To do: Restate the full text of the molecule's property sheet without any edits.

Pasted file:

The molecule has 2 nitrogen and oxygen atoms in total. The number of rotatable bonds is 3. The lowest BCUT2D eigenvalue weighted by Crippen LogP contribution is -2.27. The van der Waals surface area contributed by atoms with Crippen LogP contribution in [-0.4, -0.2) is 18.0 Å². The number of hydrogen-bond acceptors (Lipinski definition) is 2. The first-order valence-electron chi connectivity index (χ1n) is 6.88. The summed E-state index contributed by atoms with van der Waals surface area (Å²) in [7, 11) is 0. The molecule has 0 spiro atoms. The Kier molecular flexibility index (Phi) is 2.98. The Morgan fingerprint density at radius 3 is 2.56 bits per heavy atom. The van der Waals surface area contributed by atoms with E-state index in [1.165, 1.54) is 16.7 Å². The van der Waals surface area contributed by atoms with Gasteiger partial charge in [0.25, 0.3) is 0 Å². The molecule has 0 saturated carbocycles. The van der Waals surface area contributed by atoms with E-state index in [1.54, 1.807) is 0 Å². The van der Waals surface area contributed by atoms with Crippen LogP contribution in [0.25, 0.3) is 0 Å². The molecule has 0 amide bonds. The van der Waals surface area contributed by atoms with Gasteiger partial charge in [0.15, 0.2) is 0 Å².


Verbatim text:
The molecule has 2 nitrogen and oxygen atoms in total. The number of rotatable bonds is 3. The lowest BCUT2D eigenvalue weighted by Crippen LogP contribution is -2.27. The van der Waals surface area contributed by atoms with Crippen LogP contribution in [-0.4, -0.2) is 18.0 Å². The number of hydrogen-bond acceptors (Lipinski definition) is 2. The first-order valence-electron chi connectivity index (χ1n) is 6.88. The summed E-state index contributed by atoms with van der Waals surface area (Å²) in [7, 11) is 0. The molecule has 0 spiro atoms. The Kier molecular flexibility index (Phi) is 2.98. The Morgan fingerprint density at radius 3 is 2.56 bits per heavy atom. The van der Waals surface area contributed by atoms with E-state index in [1.165, 1.54) is 16.7 Å². The van der Waals surface area contributed by atoms with Gasteiger partial charge in [0.25, 0.3) is 0 Å². The molecule has 0 saturated carbocycles. The van der Waals surface area contributed by atoms with E-state index in [1.54, 1.807) is 0 Å². The van der Waals surface area contributed by atoms with Crippen LogP contribution in [0.25, 0.3) is 0 Å². The molecule has 0 amide bonds. The van der Waals surface area contributed by atoms with Gasteiger partial charge in [0.15, 0.2) is 0 Å².